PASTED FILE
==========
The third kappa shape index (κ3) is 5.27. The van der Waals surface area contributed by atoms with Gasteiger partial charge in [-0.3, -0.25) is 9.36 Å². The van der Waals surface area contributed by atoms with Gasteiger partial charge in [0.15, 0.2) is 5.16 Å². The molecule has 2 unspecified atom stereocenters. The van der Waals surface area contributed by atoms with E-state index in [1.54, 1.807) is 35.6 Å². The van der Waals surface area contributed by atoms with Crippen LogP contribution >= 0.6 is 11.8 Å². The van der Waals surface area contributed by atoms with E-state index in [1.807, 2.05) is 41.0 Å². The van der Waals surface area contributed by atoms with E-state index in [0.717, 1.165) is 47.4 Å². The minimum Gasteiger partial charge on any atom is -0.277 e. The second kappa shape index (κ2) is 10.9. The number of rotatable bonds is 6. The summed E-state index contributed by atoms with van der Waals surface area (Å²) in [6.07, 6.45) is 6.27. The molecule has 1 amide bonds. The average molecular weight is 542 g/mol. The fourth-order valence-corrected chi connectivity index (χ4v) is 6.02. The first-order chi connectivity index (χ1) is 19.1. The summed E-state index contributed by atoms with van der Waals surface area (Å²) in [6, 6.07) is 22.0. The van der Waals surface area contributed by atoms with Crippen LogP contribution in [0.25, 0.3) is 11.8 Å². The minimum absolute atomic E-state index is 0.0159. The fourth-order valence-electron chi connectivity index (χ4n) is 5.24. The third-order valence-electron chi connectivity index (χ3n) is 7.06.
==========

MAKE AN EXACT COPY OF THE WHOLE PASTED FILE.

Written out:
The third kappa shape index (κ3) is 5.27. The van der Waals surface area contributed by atoms with Gasteiger partial charge in [-0.3, -0.25) is 9.36 Å². The van der Waals surface area contributed by atoms with Gasteiger partial charge in [0.15, 0.2) is 5.16 Å². The molecule has 2 unspecified atom stereocenters. The van der Waals surface area contributed by atoms with E-state index in [1.54, 1.807) is 35.6 Å². The van der Waals surface area contributed by atoms with Crippen LogP contribution >= 0.6 is 11.8 Å². The van der Waals surface area contributed by atoms with E-state index in [1.807, 2.05) is 41.0 Å². The van der Waals surface area contributed by atoms with E-state index in [0.717, 1.165) is 47.4 Å². The minimum Gasteiger partial charge on any atom is -0.277 e. The second kappa shape index (κ2) is 10.9. The number of rotatable bonds is 6. The summed E-state index contributed by atoms with van der Waals surface area (Å²) in [6.07, 6.45) is 6.27. The molecule has 1 amide bonds. The average molecular weight is 542 g/mol. The fourth-order valence-corrected chi connectivity index (χ4v) is 6.02. The first-order chi connectivity index (χ1) is 19.1. The summed E-state index contributed by atoms with van der Waals surface area (Å²) in [6, 6.07) is 22.0. The van der Waals surface area contributed by atoms with Crippen LogP contribution in [0.25, 0.3) is 11.8 Å². The minimum absolute atomic E-state index is 0.0159. The fourth-order valence-electron chi connectivity index (χ4n) is 5.24. The third-order valence-electron chi connectivity index (χ3n) is 7.06.